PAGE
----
What is Acquisition Indebtedness?

Section 514(c)(1) provides that the “acquisition indebtedness” with respect to any debt-financed property is the unpaid amount of (1) debt incurred to acquire or improve the property, (2) debt incurred at an earlier time if it would not have been incurred but for the acquisition or improvement, and (3) debt incurred thereafter if it would not have been incurred but for the acquisition or improvement and if it was reasonably foreseeable at the time of the acquisition or improvement.

Exemption for 401(k) Plans

IRC Section 514(c)(9) allows a few types of exempt organizations to make debt-financed investments in real property without becoming taxable under 514. Generally, indebtedness incurred by a qualified organization in acquiring or improving real property is not acquisition indebtedness for purposes of the UBTI tax rules if the transaction satisfies a list of requirements:

  • The price paid by the organization for the property or improvement must be fixed when the property is acquired or the improvement is completed,
  • Neither the amount nor the due date of any payment under the indebtedness can be contingent on the revenue, income, or profits from the property,
  • The property may not be leased to the person who sold the property to the organization or to any person related to the seller,
  • If the organization is a qualified pension, profit sharing, or stock bonus trust, the property may not be purchased from or leased to the employer of any of the employees covered by the trust or any one of several persons related to the employer,
  • Financing for the property may not be received from the person who sold the property to the organization, a person related to the seller,
  • The property must usually be owned directly by the qualified organization, except that an interest in a partnership or other pass-through entity qualifies if all of the partners or other owners are qualified organizations and each partner or other owner is allocated the same distributive share of every item of partnership income, deduction, and credit.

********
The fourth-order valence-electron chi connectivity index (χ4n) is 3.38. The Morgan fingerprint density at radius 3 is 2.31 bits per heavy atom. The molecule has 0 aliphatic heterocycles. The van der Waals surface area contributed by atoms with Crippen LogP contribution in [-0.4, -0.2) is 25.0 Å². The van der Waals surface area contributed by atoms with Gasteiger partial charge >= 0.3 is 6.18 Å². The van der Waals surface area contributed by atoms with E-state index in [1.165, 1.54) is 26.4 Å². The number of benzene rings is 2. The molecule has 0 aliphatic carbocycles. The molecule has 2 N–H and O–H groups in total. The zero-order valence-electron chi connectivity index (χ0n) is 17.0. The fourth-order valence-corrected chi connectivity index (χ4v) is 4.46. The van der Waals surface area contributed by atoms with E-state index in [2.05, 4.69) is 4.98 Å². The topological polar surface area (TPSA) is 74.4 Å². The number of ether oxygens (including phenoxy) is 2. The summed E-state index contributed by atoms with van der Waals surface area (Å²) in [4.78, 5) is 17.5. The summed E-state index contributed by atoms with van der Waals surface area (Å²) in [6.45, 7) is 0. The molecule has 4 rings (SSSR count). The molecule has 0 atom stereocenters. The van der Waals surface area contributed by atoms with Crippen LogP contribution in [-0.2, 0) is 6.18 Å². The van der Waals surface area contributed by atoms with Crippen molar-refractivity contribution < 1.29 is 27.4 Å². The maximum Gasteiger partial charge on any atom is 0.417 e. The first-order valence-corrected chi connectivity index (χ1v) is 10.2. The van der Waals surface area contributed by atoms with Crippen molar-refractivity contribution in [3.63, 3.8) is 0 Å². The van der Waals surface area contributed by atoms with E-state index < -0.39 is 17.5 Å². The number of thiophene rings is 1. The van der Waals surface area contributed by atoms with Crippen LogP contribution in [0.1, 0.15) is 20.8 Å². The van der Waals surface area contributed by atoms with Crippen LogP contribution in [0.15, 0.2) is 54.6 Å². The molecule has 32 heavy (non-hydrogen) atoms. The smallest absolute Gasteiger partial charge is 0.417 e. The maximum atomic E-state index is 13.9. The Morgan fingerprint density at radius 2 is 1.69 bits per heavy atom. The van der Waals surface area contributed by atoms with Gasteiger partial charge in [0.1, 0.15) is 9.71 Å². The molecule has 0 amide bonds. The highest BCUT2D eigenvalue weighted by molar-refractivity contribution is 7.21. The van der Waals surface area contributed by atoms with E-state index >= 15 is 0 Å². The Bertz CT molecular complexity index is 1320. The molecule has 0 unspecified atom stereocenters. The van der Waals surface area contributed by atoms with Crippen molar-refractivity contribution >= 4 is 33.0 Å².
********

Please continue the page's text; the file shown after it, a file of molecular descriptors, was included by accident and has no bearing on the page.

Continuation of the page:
In sum, if a Solo 401(k) plan acquires real estate directly or via an LLC, and a nonrecourse loan is acquired as part of the transaction, Code Section 514(c)(9) would not treat the income as acquisition indebtedness so long as all provisions of the section are satisfied. It’s important to note that the exemption does not apply to IRAs.

Code Section 514(c)(9) was enacted in 1980 after IRAs were established.  However, there is no good reason why the exemption under Code Section 514(c)(9) does not apply to IRAs other than Congress wished to provide 401(k) plans, more specifically large pension funds, greater investment options.

Conclusion

Code Section 514(c)(9) provides a Solo 401(k) plan with an enormous tax advantage over a Self-Directed IRA who seeks to invest in real estate that involve real estate acquisition indebtedness. Gaining the opportunity to leverage a real estate investment, without triggering the UBTI tax, provides real estate investors with additional incentive to go Solo.

Of course, one needs to be eligible to establish a Solo 401(k) in the first place. However, if you do meet those criteria, the choice is simple for real estate investors.